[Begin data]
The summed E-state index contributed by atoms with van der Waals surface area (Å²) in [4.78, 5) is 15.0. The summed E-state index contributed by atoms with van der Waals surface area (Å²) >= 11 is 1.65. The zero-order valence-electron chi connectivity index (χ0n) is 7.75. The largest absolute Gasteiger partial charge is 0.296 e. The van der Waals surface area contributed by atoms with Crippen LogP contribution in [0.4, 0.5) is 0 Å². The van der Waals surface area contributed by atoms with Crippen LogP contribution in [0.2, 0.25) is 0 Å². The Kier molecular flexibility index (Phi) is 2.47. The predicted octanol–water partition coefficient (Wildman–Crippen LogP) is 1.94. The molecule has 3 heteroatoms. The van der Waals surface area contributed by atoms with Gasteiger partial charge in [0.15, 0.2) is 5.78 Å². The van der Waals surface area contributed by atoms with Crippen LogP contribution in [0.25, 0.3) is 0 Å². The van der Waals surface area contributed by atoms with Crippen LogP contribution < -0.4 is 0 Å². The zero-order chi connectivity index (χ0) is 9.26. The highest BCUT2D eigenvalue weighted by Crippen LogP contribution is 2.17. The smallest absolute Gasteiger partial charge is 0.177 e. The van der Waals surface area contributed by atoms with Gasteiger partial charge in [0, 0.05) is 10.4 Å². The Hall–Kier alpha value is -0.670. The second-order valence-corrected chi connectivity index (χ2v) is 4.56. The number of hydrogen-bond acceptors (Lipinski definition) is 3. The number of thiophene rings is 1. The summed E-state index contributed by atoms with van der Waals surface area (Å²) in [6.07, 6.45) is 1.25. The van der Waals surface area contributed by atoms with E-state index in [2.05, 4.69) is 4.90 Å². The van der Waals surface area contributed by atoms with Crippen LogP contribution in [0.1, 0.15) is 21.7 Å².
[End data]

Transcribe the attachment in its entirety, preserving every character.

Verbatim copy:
The summed E-state index contributed by atoms with van der Waals surface area (Å²) in [4.78, 5) is 15.0. The summed E-state index contributed by atoms with van der Waals surface area (Å²) >= 11 is 1.65. The zero-order valence-electron chi connectivity index (χ0n) is 7.75. The largest absolute Gasteiger partial charge is 0.296 e. The van der Waals surface area contributed by atoms with Crippen LogP contribution in [0.4, 0.5) is 0 Å². The van der Waals surface area contributed by atoms with Crippen LogP contribution in [0.2, 0.25) is 0 Å². The Kier molecular flexibility index (Phi) is 2.47. The predicted octanol–water partition coefficient (Wildman–Crippen LogP) is 1.94. The molecule has 3 heteroatoms. The van der Waals surface area contributed by atoms with Gasteiger partial charge in [0.15, 0.2) is 5.78 Å². The van der Waals surface area contributed by atoms with Crippen LogP contribution in [0.25, 0.3) is 0 Å². The van der Waals surface area contributed by atoms with Crippen LogP contribution < -0.4 is 0 Å². The zero-order chi connectivity index (χ0) is 9.26. The highest BCUT2D eigenvalue weighted by Crippen LogP contribution is 2.17. The smallest absolute Gasteiger partial charge is 0.177 e. The van der Waals surface area contributed by atoms with Gasteiger partial charge in [0, 0.05) is 10.4 Å². The Hall–Kier alpha value is -0.670. The second-order valence-corrected chi connectivity index (χ2v) is 4.56. The number of hydrogen-bond acceptors (Lipinski definition) is 3. The number of thiophene rings is 1. The summed E-state index contributed by atoms with van der Waals surface area (Å²) in [6.07, 6.45) is 1.25. The van der Waals surface area contributed by atoms with E-state index in [2.05, 4.69) is 4.90 Å². The van der Waals surface area contributed by atoms with Crippen LogP contribution in [0.1, 0.15) is 21.7 Å².